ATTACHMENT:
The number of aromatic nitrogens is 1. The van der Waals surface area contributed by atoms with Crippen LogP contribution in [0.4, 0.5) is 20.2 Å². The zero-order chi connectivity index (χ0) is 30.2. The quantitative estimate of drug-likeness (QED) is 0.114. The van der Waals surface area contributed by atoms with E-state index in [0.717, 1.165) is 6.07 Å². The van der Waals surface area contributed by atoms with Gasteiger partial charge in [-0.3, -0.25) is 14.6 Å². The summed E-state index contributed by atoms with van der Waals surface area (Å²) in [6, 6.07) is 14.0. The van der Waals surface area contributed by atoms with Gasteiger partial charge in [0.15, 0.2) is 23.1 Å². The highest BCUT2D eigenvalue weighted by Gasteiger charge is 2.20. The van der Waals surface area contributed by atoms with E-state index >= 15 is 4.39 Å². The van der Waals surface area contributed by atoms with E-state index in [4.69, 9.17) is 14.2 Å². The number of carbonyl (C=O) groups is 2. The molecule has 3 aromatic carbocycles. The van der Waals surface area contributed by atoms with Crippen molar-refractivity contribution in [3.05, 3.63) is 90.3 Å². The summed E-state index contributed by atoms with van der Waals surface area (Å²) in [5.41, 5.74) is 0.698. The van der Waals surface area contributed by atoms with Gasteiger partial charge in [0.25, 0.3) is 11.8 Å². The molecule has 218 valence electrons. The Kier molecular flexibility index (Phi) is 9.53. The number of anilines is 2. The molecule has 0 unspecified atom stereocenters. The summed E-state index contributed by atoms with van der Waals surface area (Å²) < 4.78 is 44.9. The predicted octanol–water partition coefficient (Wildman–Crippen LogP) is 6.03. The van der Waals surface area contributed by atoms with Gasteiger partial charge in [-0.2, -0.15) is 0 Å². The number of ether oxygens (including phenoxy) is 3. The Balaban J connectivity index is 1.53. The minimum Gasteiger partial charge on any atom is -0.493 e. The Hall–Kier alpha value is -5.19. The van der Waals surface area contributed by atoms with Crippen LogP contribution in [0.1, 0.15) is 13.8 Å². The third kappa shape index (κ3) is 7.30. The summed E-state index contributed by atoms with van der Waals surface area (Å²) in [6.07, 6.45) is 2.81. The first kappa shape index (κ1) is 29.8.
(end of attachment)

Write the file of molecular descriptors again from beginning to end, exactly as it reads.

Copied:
The number of aromatic nitrogens is 1. The van der Waals surface area contributed by atoms with Crippen LogP contribution in [0.4, 0.5) is 20.2 Å². The zero-order chi connectivity index (χ0) is 30.2. The quantitative estimate of drug-likeness (QED) is 0.114. The van der Waals surface area contributed by atoms with E-state index in [0.717, 1.165) is 6.07 Å². The van der Waals surface area contributed by atoms with Gasteiger partial charge in [-0.3, -0.25) is 14.6 Å². The summed E-state index contributed by atoms with van der Waals surface area (Å²) in [6, 6.07) is 14.0. The van der Waals surface area contributed by atoms with Gasteiger partial charge in [0.15, 0.2) is 23.1 Å². The highest BCUT2D eigenvalue weighted by Gasteiger charge is 2.20. The van der Waals surface area contributed by atoms with E-state index >= 15 is 4.39 Å². The van der Waals surface area contributed by atoms with E-state index in [4.69, 9.17) is 14.2 Å². The number of carbonyl (C=O) groups is 2. The molecule has 3 aromatic carbocycles. The van der Waals surface area contributed by atoms with Crippen molar-refractivity contribution in [3.05, 3.63) is 90.3 Å². The summed E-state index contributed by atoms with van der Waals surface area (Å²) in [5.41, 5.74) is 0.698. The van der Waals surface area contributed by atoms with Gasteiger partial charge in [0.25, 0.3) is 11.8 Å². The molecule has 218 valence electrons. The Kier molecular flexibility index (Phi) is 9.53. The number of anilines is 2. The molecule has 0 unspecified atom stereocenters. The summed E-state index contributed by atoms with van der Waals surface area (Å²) < 4.78 is 44.9. The predicted octanol–water partition coefficient (Wildman–Crippen LogP) is 6.03. The van der Waals surface area contributed by atoms with Gasteiger partial charge in [-0.2, -0.15) is 0 Å². The number of ether oxygens (including phenoxy) is 3. The Balaban J connectivity index is 1.53. The minimum Gasteiger partial charge on any atom is -0.493 e. The Hall–Kier alpha value is -5.19. The van der Waals surface area contributed by atoms with Crippen LogP contribution in [0.1, 0.15) is 13.8 Å². The third kappa shape index (κ3) is 7.30. The summed E-state index contributed by atoms with van der Waals surface area (Å²) in [6.07, 6.45) is 2.81. The first kappa shape index (κ1) is 29.8.